Last winter, my wife of 45 years and I departed for an 8-week western trip, staying the majority of time in the Scottsdale/ Phoenix area. Because this trip was a bit longer than our usual stay, we decided to take two of our horses. This adventure taught me a great deal about traveling long distances with horses. For starters, I didn’t know that there were such things as “horse motels” — places to stay with a room for you and a “room” (stable would probably be a better word) for your horses. Scattered all over this amazing country of ours are delightful people ready to serve your every need of traveling with your horses.
I have been blessed with a wonderful marriage, but my wife and I don’t share all of the same interests. Two of the areas where she doesn’t venture are hunting and riding horses. Therefore, she is rarely with me when I travel pulling a dog or horse trailer. A horse trailer with a couple of 1000 pound-plus horses is a serious pull for even a big SUV. So, as we ventured out on our trip, she commented how she could feel the trailer behind us. Those of you who have pulled heavy trailers know exactly what I am talking about. She actually felt a bit uncomfortable. But as the miles flew by, and we got closer to our first night’s destination, Tulsa, Oklahoma, she commented how she couldn’t feel the trailer anymore. She was rather amazed how smooth the ride was as we pulled into our Tulsa horse motel.
We unloaded our horses, unhitched the trailer, finished our conversation with our delightful horse motel owners, and headed out to explore Tulsa for dinner. Upon leaving our hosts drive, Deanna and I both mentioned at the same time that, without the loaded horse trailer, our trusty SUV felt more like our 2003 Corvette than the husky vehicle that pulled that trailer to Tulsa. It was amazing how light and fast our Sequoia felt.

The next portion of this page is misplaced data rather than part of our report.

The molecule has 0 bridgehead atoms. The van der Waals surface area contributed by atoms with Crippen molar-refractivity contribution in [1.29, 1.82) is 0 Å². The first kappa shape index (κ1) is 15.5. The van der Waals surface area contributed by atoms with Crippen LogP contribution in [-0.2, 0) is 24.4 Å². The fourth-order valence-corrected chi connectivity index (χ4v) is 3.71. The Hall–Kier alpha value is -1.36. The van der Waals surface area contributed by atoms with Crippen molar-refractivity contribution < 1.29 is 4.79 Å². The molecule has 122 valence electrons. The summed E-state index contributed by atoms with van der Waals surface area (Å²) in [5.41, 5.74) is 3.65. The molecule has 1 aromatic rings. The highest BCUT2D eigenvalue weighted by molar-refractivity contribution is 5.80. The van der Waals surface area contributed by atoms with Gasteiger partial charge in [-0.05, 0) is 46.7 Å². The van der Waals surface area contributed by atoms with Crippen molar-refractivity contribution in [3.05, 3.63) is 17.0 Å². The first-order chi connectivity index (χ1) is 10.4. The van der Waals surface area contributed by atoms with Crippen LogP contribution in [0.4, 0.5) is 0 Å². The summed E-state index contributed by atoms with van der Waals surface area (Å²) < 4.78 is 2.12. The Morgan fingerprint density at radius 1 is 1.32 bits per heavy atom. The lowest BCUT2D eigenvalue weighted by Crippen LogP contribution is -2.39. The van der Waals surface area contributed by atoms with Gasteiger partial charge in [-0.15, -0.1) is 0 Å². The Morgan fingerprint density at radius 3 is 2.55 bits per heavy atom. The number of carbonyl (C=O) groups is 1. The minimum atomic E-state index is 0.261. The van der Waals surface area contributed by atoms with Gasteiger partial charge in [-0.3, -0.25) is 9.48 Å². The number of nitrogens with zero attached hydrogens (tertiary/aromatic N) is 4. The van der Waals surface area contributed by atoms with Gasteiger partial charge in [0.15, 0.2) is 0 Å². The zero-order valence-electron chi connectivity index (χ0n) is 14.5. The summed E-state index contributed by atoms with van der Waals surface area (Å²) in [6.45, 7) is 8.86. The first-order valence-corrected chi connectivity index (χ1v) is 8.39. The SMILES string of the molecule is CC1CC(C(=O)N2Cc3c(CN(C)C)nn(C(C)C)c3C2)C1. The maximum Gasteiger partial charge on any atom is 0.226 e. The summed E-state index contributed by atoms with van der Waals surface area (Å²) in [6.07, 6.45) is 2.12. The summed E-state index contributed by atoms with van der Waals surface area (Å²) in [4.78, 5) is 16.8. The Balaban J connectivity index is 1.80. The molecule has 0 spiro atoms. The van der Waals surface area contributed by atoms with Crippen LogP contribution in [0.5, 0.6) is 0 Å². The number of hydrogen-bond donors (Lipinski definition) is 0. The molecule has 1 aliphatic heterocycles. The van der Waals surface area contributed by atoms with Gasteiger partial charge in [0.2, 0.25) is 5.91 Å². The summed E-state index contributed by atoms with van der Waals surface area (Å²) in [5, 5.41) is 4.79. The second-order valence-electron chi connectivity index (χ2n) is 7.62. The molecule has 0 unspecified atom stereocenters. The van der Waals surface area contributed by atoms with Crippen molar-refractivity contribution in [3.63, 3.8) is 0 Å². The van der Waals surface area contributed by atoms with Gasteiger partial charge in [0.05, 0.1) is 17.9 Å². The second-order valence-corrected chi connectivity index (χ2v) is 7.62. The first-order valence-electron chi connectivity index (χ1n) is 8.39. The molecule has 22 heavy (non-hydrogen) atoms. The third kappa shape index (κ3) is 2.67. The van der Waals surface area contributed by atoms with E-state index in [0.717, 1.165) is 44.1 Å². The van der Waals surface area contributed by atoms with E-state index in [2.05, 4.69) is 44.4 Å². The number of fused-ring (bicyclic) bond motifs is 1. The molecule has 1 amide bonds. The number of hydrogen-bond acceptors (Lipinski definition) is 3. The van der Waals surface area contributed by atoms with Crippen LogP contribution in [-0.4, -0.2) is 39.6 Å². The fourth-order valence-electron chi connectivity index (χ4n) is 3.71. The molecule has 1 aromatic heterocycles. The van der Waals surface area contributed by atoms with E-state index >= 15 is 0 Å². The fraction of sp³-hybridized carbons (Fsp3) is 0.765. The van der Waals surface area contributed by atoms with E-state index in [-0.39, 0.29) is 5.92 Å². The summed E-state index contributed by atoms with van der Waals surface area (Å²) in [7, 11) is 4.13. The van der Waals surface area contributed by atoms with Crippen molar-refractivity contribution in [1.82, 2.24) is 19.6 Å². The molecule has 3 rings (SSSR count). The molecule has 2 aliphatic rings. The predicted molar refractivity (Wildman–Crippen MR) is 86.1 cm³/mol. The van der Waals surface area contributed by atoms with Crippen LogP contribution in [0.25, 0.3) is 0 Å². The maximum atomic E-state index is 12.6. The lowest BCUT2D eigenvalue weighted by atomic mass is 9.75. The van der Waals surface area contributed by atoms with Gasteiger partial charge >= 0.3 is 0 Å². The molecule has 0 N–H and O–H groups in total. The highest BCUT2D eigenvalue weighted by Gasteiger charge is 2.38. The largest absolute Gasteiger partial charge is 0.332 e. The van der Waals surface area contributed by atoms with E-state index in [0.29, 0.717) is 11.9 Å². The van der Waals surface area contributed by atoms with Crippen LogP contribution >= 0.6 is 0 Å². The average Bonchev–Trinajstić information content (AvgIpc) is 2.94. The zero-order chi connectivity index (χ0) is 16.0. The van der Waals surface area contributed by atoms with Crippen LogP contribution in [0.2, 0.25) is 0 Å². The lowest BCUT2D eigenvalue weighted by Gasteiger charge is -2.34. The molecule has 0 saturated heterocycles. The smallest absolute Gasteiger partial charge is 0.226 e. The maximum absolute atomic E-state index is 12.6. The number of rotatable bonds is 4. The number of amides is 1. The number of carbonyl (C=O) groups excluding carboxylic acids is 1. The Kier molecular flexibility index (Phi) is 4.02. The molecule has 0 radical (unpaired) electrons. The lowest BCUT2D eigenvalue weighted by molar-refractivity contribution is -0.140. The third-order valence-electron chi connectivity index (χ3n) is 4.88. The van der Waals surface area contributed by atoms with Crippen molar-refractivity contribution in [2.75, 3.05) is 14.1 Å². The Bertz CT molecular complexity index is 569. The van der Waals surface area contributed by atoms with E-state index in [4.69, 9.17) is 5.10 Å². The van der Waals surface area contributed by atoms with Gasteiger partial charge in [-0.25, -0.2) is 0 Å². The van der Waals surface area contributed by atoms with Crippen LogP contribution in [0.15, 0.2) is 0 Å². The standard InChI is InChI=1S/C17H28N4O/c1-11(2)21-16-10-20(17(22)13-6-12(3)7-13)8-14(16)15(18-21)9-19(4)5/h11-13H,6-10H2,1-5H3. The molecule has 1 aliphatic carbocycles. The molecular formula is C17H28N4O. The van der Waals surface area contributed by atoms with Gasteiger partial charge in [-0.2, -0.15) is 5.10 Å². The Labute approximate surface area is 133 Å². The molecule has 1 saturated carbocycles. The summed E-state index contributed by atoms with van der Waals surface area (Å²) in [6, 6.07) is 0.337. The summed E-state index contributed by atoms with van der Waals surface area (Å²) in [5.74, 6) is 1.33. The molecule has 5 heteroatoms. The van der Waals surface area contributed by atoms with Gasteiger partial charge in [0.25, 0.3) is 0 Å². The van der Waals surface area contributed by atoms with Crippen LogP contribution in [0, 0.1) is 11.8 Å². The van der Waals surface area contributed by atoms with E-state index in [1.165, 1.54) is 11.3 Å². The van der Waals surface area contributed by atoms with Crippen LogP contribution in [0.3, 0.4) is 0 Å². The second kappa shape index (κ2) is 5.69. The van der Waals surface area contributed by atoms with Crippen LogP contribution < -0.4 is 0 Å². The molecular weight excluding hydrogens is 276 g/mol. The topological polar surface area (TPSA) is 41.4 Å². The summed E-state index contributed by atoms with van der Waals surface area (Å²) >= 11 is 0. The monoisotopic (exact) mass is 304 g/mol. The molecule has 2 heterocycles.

So the metaphor is this: We all, in one way or another, have trailers that we are pulling. Our heavy, weighted down trailers felt uncomfortable when we first started pulling them, but as time passed we got so used to the load, we forgot how good we could feel if we simply unhooked these burdens from our lives. We forget that unhooking them is even an option, and adjust everything we do to accommodate hauling them around.
We fill our trailers with numerous loads: guilt, anger, greed, jealousy, fear… I could go on and on. The point is we have habits and rituals that pull us in so many of the wrong directions, and because we have been pulling them so long, we have actually gotten comfortable with them being part of our load. We have forgotten the amazing feeling of freeing ourselves from these burdens we are pulling (unhooking our trailers).
My challenge to you is to periodically go back to your trailer and open the doors. See what you are pulling. Then, get to your trailer hitch, and UNHOOK it! The freedom and joy you will feel will be breathtaking.
What burdens are you hauling around? Wouldn’t you like to let them go?